It would not be naive to think that products that transfer risk from farmers to insurers will be easier to sell because they are less able to handle risk than before. Likewise, it should be an easy sell for a product that stabilizes fathers’ incomes, encourages them to increase productivity, and relieves governments of the burden of calling for subsidies.
But crop insurance is yet to make a big impact. Penetration is low, with many of the 500m smallholder farmers worldwide finding produce often unavailable or inaccessible. The market is also constrained by its poor performance, with crop insurance premiums accounting for only $35bn – equivalent to one to 1.5% of non-life premiums.
recently, Reinsurance News To discuss the issues encountered with Arisira Thumaprutti, Head of Business Development at Agritask.
Asked about the current state of crop insurance and where it sits within the industry and the wider global economy, Thumapruddhi says it has yet to make a significant impact in more than a few countries. But Thumapruddhi calls the potential growth “enormous” and expects the market to reach $53 billion by 2027 at an annual growth rate of 6.5 percent.
“Only a handful of countries,” she says, “enjoy the benefits of significant and long-established government subsidy programs and already built insurance product distribution infrastructure. : are highly regulated with flexible pricing or product design. In other words, ‘one size fits all’ for most farmers.
There are also big differences in the world. In Latin America, for example, an active private sector exists, all without the need for subsidies. Meanwhile, in sub-Saharan Africa, only 3% of smallholder farms have any agricultural insurance.
“Most of the solutions in Latin America,” says Thumapruddi, “still work in a traditional way, which is by physically receiving data from the field or inspecting field damage. The result is substantial administrative and operational costs, which generate prohibitive premiums, which lead to many farmers Prevents people from purchasing crop insurance in the first place.”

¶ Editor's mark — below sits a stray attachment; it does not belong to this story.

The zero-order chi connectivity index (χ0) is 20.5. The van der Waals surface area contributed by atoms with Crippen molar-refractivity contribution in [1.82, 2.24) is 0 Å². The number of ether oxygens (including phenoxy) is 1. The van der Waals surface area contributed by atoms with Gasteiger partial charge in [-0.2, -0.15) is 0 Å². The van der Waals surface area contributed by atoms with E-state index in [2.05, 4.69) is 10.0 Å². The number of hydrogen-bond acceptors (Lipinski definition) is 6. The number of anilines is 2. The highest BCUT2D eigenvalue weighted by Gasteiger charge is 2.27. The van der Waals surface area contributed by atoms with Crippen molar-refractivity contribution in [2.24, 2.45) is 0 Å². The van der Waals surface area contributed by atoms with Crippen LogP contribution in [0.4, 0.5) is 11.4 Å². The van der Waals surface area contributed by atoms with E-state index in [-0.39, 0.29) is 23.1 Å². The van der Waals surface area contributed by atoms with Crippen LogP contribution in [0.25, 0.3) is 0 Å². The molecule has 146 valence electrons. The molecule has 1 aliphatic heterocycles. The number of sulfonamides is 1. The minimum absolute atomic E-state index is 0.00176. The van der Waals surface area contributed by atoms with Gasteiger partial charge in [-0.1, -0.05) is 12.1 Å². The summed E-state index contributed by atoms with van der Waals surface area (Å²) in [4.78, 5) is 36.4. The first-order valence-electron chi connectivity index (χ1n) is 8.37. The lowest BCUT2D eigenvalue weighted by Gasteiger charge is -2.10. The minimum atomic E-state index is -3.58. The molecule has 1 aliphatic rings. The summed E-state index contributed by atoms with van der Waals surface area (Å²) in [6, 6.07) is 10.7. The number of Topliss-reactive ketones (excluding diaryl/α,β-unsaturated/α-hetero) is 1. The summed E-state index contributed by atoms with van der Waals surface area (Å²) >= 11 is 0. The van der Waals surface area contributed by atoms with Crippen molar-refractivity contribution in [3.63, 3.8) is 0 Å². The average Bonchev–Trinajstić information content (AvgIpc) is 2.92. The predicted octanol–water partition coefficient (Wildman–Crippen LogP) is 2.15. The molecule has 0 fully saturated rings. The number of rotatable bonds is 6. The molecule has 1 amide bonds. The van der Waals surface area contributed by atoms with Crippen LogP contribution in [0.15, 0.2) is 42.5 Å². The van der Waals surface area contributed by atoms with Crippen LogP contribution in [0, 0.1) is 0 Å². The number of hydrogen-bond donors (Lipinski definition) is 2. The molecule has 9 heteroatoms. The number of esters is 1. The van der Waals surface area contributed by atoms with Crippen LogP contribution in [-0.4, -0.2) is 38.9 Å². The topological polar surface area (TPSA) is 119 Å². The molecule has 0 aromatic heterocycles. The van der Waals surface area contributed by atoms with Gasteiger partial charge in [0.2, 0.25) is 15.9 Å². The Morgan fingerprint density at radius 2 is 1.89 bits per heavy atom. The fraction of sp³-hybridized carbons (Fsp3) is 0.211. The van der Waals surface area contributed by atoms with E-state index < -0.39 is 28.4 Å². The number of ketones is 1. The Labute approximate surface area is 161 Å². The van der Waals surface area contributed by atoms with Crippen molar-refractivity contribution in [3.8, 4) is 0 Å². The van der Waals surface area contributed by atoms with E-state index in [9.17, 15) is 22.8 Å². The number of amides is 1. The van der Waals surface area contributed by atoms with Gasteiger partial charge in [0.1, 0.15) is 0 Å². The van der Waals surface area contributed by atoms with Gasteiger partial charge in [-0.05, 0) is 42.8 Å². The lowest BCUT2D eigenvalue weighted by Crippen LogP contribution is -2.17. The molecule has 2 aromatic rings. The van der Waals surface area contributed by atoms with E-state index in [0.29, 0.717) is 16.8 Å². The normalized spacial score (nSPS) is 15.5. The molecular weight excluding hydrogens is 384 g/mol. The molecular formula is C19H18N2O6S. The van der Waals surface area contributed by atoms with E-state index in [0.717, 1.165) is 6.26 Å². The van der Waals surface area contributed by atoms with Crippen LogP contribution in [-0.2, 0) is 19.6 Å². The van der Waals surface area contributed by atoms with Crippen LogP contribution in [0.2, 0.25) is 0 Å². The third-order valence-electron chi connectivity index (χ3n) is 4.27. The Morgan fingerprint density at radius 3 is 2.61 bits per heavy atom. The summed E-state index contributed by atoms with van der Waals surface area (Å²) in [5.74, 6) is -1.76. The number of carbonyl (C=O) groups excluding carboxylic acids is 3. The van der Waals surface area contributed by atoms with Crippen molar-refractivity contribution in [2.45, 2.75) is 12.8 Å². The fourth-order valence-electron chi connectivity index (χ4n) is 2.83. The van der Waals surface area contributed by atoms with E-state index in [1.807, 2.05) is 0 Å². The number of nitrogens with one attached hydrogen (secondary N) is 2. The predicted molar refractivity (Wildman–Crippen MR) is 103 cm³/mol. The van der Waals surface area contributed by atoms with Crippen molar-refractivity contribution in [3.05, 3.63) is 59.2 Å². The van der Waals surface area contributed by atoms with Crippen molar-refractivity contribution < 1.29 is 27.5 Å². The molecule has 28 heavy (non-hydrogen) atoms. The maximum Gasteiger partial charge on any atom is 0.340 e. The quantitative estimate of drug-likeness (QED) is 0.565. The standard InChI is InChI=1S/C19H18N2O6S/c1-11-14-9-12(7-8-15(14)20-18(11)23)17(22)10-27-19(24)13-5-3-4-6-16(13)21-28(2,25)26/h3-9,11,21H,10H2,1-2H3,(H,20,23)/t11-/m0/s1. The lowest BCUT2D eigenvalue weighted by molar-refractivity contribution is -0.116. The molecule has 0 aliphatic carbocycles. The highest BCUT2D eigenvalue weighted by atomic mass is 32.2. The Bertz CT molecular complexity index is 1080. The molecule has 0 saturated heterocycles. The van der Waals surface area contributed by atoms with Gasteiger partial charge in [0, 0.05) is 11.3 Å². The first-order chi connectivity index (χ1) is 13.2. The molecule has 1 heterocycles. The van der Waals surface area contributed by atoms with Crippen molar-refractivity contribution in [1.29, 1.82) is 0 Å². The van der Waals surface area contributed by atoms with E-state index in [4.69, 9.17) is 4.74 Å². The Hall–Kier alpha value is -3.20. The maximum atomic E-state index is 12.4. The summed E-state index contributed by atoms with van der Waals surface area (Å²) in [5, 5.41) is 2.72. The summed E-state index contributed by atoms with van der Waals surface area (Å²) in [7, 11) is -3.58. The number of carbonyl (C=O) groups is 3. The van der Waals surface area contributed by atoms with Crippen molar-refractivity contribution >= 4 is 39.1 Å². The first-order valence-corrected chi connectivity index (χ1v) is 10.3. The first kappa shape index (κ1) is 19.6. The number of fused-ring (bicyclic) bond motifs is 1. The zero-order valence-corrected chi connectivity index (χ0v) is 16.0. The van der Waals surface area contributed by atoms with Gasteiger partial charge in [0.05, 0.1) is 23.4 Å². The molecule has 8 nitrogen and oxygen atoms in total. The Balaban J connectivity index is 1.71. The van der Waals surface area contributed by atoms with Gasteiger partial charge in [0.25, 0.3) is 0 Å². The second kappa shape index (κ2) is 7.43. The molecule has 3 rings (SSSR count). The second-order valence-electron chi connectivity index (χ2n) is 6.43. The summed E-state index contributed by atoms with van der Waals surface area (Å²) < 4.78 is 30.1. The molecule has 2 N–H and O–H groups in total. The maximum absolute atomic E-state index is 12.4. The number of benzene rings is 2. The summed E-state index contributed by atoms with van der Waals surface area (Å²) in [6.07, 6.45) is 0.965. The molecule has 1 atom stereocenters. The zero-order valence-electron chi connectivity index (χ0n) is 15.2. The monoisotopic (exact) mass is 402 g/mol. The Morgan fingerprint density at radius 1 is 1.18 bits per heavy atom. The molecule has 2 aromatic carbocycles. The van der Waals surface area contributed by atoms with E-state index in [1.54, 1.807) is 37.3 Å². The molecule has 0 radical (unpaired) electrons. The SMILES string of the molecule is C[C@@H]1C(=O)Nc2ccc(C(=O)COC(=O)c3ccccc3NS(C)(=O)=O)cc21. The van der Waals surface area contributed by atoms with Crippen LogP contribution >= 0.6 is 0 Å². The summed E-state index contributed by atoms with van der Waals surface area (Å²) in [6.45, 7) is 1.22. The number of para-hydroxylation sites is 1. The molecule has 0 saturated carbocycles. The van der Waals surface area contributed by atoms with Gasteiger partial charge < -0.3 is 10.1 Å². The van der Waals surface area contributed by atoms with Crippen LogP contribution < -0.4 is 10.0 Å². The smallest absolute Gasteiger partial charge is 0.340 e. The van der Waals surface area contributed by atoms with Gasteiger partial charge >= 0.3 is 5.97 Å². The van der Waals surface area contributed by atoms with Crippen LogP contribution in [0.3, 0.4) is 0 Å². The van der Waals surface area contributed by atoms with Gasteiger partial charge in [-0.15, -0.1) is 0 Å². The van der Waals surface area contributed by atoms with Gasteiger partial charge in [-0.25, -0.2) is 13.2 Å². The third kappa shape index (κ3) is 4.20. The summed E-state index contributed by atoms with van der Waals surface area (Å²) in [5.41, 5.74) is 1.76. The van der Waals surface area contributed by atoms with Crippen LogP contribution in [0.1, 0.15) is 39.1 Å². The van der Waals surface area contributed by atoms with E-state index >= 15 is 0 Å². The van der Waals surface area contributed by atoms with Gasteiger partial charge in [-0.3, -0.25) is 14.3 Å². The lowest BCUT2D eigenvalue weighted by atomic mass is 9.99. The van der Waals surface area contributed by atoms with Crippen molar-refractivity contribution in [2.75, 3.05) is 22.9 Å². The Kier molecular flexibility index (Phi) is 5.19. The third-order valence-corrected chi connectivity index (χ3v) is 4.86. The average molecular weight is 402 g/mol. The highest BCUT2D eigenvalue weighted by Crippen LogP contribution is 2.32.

But in sub-Saharan Africa, Thumaprudati says, most farmers rely on government subsidies, leading to inadequate risk coverage and limited population access.
Thumaprudti added: “Furthermore, the insurance solutions available are generally ‘parametric’ – payouts depend on external parameters such as rainfall levels in the area rather than the actual conditions of the area. While the only practical choice in many places, there is no doubt that parametric. Most insurance premiums are too steep for most farmers to afford, and private insurers are not motivated to set up the necessary distribution infrastructure or even send workers to collect the field data needed to create appropriate products.
Thumaprudhi says the industry needs to push in this area, especially considering the benefits the product brings to stakeholders.
She says farmers don’t have to bear the brunt of weather volatility with this product, as it transfers risks to them and insurers. Crop insurance, she adds, also specializes in helping farmers meet the global demand for more efficient food production by helping them stabilize their incomes.
She says: “In turn, this will have a positive impact on the wider community by enabling farmers to obtain high-quality seeds and farm equipment, easily obtain loans from financial institutions to upgrade agricultural practices, and contribute to the income of local suppliers.”
She concludes: “Climate change is not going anywhere. As this becomes a major global issue affecting agriculture everywhere, there is a need to shift risks away from needy farmers and transfer them to more resource-rich areas through crop insurance.”